During my formative years we knew little about Zigi's own. Suffice to say my mother informed us that he had been in a concentration camp during his youth. We also knew this was the one topic he did not care to discuss. The dark spectre of history the elephant in the room. Like Basil Fawlty but with a greater degree of success, we were not to mention the war. But then, much to our surprise, he did.
Martin Gilbert was putting together a book entitled The Boys in which he intended to collate as many testimonies of British holocaust survivors as possible. Zigi was reticent at first. The very mention of the topic had reduced him to tears for half a century. But my mother and her sister are very insistent women. They wanted to know what their father had been through. Eventually he reneged. The three of them sat in a room and he told his story. It would not be the last time.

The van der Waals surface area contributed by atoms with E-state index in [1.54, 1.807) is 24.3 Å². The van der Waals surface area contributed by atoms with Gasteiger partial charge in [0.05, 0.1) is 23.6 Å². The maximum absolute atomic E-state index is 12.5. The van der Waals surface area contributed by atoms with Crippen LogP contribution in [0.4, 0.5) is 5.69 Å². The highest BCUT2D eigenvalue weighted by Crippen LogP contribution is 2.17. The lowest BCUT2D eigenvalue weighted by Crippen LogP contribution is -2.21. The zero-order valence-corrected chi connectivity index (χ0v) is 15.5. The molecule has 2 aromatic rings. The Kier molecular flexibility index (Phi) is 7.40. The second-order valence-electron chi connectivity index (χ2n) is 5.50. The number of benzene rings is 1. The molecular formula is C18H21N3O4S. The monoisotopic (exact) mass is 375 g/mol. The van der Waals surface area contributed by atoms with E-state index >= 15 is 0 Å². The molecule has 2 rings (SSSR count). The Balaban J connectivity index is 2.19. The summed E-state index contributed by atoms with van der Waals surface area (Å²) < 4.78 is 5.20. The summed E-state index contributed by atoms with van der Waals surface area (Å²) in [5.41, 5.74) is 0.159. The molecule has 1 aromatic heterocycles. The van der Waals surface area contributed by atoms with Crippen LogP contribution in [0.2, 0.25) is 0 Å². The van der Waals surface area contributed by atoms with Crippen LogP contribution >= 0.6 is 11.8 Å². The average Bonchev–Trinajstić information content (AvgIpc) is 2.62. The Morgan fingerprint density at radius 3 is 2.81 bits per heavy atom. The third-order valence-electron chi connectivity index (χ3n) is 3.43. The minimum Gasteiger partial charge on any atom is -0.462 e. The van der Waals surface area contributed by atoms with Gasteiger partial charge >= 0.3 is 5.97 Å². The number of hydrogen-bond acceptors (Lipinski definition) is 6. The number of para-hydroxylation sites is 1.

It is impossible for me to do justice to the enormity of the tragedy in these pages. Countless words have been written on the topic and yet still one cannot begin to compute the sheer extent of the bloodshed. It would, however, be remiss of me to write about my grandfather without reference to the place Primo Levi described as 'hell on earth' without any sense of hyperbole. Theodor W. Adorno went as far as to claim there could be 'no poetry after Auschwitz' and hearing Zigi talk about his time there it is not difficult to see why. At an age when I was celebrating my bar mitzvah in the most famous of London hotels, my grandfather was witnessing the murder of his friends and family. He saw men sentenced to be hanged kick away their buckets in a bid to deny their captors the satisfaction. He admits to a horrific feeling of relief on the train when a fellow passenger could last no longer, a little more room meant a greater chance of survival. Survival was all. When you have been robbed of your humanity, it is not possible to be humane. Little wonder he chose not to speak about the issue. Nothing is forgotten. There are some wounds time cannot heal.